ing Divisio, Sales Divison. Controller's
Division and Industrial Relations Divi-
sion. This firm manufactures refriger-
ating and air conditioning equipment.
Brazilian Traction, Light and Power
Company, Limited of Toronto, Canada
has an opening for a recent or Febru-
ary graduate of Electrical Engineering
to fill a vacancy in their Electrical De-
partment in Rio de Janeiro, Brazil.
Single men preferred.
A town in Indiana has a need for
an Electrical Engineer, graduating in
February, who is familiar with the
operation and maintenance of Diesel
Dewey and Almy Chemical Company
has an opening in their Cedar Rapids,
Iowa plant for a graduate with training
in time and motion study, methods
improvement and related subjects. Men
graduating in February are eligible.
This plant manufactures plastic bags
for the food industry and has been in
operation only a short time.
The National Gypsum Company of
Buffalo, New York has openings in their
training program in the following
areas: Industrial Sales Training Pro-
gram (Chemical Engineering and Me-
chanical Engineering); Engineering and
Management Training Program (Chemi-
cal Engineering, Mechanical Engineering
and Business Administration); and
General Sales Training Program (Bus-
iness Administration and Architecture).
They would like both men graduating
in February and June. Detailed Infor-
mation is available.
The Michigan Public Service Com-
mission of Lansing, Michigan has a
position open for a Public Utility Rate
Examiner. A BBA with Engineering
background or an MBA with a B.S. in
Engineering is desirable. The job en-
tails research and statistics.
For further information and com-
plete details contact the Bureau of Ap-
pointments, 3528 Administration Build-
School of Music Examinations in Ap-
plied Music are being posted on the
bulletin board in the Maynard Street
building, with the exception of Wind
Instruments, which are assigned in
Harris Hall. Please check the boards
for the scheduled examinations.
Doctoral examination for John vin-
cent Falconieri, Spanish; thesis: "A
History of Italian Comedians in Spain;
A Chapter of the Spanish Renaissance",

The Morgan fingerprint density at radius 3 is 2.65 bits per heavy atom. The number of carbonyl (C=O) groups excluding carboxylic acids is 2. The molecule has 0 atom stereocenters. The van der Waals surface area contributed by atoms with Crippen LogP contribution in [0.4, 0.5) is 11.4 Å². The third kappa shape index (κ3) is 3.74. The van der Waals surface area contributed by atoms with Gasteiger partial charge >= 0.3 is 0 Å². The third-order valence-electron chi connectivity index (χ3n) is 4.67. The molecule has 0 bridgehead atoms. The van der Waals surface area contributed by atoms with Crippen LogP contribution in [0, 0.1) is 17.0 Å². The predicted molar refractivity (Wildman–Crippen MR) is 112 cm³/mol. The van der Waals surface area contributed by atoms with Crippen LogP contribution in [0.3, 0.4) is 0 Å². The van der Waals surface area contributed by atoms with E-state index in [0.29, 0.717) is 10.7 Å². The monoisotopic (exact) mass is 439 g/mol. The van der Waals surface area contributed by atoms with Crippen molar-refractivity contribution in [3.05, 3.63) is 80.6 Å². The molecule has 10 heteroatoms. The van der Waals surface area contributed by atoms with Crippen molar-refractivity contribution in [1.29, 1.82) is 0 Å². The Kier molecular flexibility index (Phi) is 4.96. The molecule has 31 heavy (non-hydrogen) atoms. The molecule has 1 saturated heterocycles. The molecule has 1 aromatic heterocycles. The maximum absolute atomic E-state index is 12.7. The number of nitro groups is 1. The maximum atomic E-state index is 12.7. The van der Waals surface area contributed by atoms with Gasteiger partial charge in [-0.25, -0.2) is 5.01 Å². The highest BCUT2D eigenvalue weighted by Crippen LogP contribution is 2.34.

Fri., Dec. 21, East Council Room, Rack-
ham Bldg.. 4 pm. Chairman, F. San-
chez y Escribano.
Doctoral examination for Mohammed
Kashif Al-Ghita, Physics; thesis: "The
Effect of the General Mixed Beta Inter-
action on the Shape of Forbidden Beta-
Spectra and on the Beta Angular Dis-
tributions Functions," Mon., Jan. 7,
west Council Room, Rackham Bldg., 2
p.m. Chairman, G. E. Uhenbeck.
Doctoral examination for Rev. Corne-
lius P. Crowley, English; thesis: "A
Study of the Meaning and Symbolism
of the Arthurian Poetry of Charles
williams", Mon., Jan. 7, West Council
Room, Rackham Bldg., 7:30 p.m. Chair-
man, W. G. Rice.
Motion Pictures, auspices of the Uni-
versity Museums. "Trees for Tomor-
row," "The Lumberman," and "Winter
on the Farm." 7:30 p.m., Fri., Dec. 21.
JGP. Meeting of the central commit-
tee, 4 p.m., League.
TO THE EDITOR
The Daily welcomes communica-
tions from its readers on matters of
general interest, and will publish all
letters which are signed by the writer
and in good taste. Letters exceeding
300 words in length, defamatory or
libelous letters, and letters which for
any reason are not in good taste will
be condensed, edited or withheld from
publication at the discretion of the
To the Editor:
THE CHRISTMAS BUREAU of
the Salvation Army would like
through your paper to tell the
campus people how much we have
appreciated the wonderful assist-
ance they have given in helping
to care for needy famiies n our
community this Christmas. A
number of groups have helped
with the bell ringing, while others
have brought fine gifts of toys
money, clothing, and entertained
Altogether it has been a wonder-
ful and thrilling experience to see
a city opening its heart to a neigh-
bor who needs a little help along
lifes way. Through your kindness
and generosity we will be able to
meet the needs that have been
brought to us and we are sure
many hearts will be happier
through your efforts.
Thank you for your help and for
the confidence you show in letting
us be your good neighbor in this
way. God bless you all and a Mer-
ry Christmas to you.
-Emilie R. McDonald, chairman
-Roland Quinn, Captain
The Salvation Army
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BANK & TRUST COMPANY
By golly, Professor,
wagging that fail